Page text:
BELGRADE, Yugoslavia — Deadly ethnic clashes in the newly independent state of Bosnia-Herzegovina have sent thousands fleeing in terror, U.N. refugee workers reported Friday after finding about 10,000 Muslim women and children huddled in a single village without food or shelter.
The United Nations refugee agency said in Belgrade that the group of terrified civilians found near the embattled city of Zvornik, on the border with Serbia, was probably one of many drifting about the tense republic in search of safety.
Bosnia's Muslim president, Alija Izetbegovic, appealed to the international community for help after claiming that Serbian guerrillas had threatened to kill 3,000 civilians trapped near Zvornik.
It was not clear whether the group Izetbegovic referred to was part of the crowd encountered by a delegation of U.N. refugee officials that traveled to besieged Sarajevo on Friday.
Zvornik, about 60 miles northeast of Sarajevo, has been nearly razed by fierce battles, and heavily armed Serbian guerrillas were seen clearing lifeless bodies from the streets, U.N. refugee official Jose-Maria Mendiluce reported by radio to Belgrade.
The huge crowd of Muslim refugees found about two miles southwest of Zvornik, in the village of Litija, said they had been chased from their homes by Serbian vigilantes and feared that they would be massacred.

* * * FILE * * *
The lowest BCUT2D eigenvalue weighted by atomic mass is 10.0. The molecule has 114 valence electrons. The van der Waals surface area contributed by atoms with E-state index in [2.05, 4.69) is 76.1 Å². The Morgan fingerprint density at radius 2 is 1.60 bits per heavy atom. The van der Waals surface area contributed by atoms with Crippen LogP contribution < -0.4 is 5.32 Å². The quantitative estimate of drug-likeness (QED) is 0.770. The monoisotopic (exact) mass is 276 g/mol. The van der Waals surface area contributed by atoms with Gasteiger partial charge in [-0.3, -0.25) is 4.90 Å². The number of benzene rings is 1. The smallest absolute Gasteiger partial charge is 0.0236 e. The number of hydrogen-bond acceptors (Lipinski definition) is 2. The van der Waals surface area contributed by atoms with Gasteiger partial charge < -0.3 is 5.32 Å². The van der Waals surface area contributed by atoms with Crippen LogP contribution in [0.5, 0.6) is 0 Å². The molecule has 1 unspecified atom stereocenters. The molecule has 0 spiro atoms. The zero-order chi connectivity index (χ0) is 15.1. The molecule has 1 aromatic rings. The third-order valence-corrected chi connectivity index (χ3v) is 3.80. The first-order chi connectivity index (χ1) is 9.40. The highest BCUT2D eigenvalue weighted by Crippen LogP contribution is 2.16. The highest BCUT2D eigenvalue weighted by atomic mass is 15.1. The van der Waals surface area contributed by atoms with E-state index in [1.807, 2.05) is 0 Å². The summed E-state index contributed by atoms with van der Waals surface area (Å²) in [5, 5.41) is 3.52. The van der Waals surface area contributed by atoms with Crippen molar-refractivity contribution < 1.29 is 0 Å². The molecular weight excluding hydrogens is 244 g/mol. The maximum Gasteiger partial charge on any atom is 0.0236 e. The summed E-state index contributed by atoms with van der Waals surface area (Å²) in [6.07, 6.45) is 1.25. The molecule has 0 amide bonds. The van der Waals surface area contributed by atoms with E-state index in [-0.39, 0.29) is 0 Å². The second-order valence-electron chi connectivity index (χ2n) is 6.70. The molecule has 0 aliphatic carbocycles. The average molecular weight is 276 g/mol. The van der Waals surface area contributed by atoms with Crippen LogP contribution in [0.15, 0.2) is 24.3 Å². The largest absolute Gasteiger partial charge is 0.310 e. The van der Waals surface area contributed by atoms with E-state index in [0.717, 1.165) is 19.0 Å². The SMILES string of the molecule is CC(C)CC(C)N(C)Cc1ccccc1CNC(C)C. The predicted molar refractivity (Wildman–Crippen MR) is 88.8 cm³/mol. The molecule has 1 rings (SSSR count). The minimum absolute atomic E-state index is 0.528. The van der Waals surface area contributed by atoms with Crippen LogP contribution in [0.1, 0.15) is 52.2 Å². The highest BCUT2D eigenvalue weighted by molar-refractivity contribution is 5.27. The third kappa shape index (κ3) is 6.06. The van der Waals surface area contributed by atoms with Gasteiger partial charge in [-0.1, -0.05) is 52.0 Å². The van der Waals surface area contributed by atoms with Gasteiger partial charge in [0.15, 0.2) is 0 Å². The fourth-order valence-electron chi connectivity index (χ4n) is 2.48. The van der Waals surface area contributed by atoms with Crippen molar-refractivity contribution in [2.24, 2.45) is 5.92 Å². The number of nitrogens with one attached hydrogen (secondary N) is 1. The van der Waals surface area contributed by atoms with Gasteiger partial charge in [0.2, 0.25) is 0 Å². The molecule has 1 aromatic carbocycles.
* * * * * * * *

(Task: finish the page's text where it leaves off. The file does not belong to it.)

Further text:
"I can't believe this is happening in Europe in 1992," said Judith Kumin of the U.N. refugee agency's Belgrade office as she sought to arrange evacuation of the refugees from Litija to the predominantly Muslim city of Tuzla, about 25 miles west.
Aid workers from the International Committee of the Red Cross were headed to the area to provide "an international presence" to ease the refugees' fears, Kumin said, but a shortage of willing bus drivers and concern about the ubiquitous armed gangs controlling the region was expected to delay the rescue by at least a day.
Fighting has flared across mountainous, multiethnic Bosnia-Herzegovina for more than a week, since militant Serbs opposed to independence seized control of several key northern cities and announced that they were forming their own republic that would remain allied with Serbia.
Many of Bosnia's Serbs--about 31% of the republic's 4.4 million citizens--oppose independence because they would be politically severed from Serbia. Muslims and Croats, who make up nearly two-thirds of the population, voted to secede from Yugoslavia to break free of the Serb-dominated federation left after Slovenia and Croatia won independence.
The Serbian takeover of Zvornik, however, has been conducted by Belgrade paramilitary commandos under the direction of an underworld kingpin known as Arkan, who has made televised announcements that his Serbian Volunteer Guard had "liberated" the area.
Clashes pitting the Serbian-led Yugoslav army against Croats have also racked Croatia this week, despite a U.N.-brokered cease-fire nominally in place since Jan. 3.
U.N. peacekeeping troops have begun deploying to Croatia's ethnic trouble spots to deter further fighting there. But Western diplomats and aid agencies familiar with the complex Balkan crisis now fear that the war has moved to Bosnia-Herzegovina and that casualties could quickly eclipse the 10,000 killed last year in Croatia.